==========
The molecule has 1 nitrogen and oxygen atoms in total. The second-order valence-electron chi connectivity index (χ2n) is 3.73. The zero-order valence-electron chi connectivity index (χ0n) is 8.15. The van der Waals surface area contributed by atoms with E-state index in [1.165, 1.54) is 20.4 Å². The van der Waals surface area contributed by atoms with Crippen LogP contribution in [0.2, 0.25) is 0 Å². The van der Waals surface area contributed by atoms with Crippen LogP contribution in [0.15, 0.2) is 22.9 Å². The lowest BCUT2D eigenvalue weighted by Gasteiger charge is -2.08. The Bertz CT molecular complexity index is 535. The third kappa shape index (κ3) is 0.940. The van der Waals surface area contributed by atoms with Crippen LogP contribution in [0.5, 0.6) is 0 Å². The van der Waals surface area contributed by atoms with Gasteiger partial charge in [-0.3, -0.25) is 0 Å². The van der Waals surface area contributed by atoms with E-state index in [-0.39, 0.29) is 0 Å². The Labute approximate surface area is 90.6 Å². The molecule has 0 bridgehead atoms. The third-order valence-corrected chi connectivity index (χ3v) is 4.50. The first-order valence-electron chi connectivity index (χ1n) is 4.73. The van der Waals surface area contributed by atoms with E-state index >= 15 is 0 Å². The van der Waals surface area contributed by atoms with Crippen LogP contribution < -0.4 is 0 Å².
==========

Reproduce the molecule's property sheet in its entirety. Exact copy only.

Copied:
The molecule has 1 nitrogen and oxygen atoms in total. The second-order valence-electron chi connectivity index (χ2n) is 3.73. The zero-order valence-electron chi connectivity index (χ0n) is 8.15. The van der Waals surface area contributed by atoms with E-state index in [1.165, 1.54) is 20.4 Å². The van der Waals surface area contributed by atoms with Crippen LogP contribution in [0.2, 0.25) is 0 Å². The van der Waals surface area contributed by atoms with Crippen LogP contribution in [0.15, 0.2) is 22.9 Å². The lowest BCUT2D eigenvalue weighted by Gasteiger charge is -2.08. The Bertz CT molecular complexity index is 535. The third kappa shape index (κ3) is 0.940. The van der Waals surface area contributed by atoms with Crippen LogP contribution in [0.5, 0.6) is 0 Å². The van der Waals surface area contributed by atoms with Gasteiger partial charge in [-0.3, -0.25) is 0 Å². The van der Waals surface area contributed by atoms with E-state index in [-0.39, 0.29) is 0 Å². The Labute approximate surface area is 90.6 Å². The molecule has 0 bridgehead atoms. The third-order valence-corrected chi connectivity index (χ3v) is 4.50. The first-order valence-electron chi connectivity index (χ1n) is 4.73. The van der Waals surface area contributed by atoms with E-state index >= 15 is 0 Å². The van der Waals surface area contributed by atoms with Crippen LogP contribution < -0.4 is 0 Å².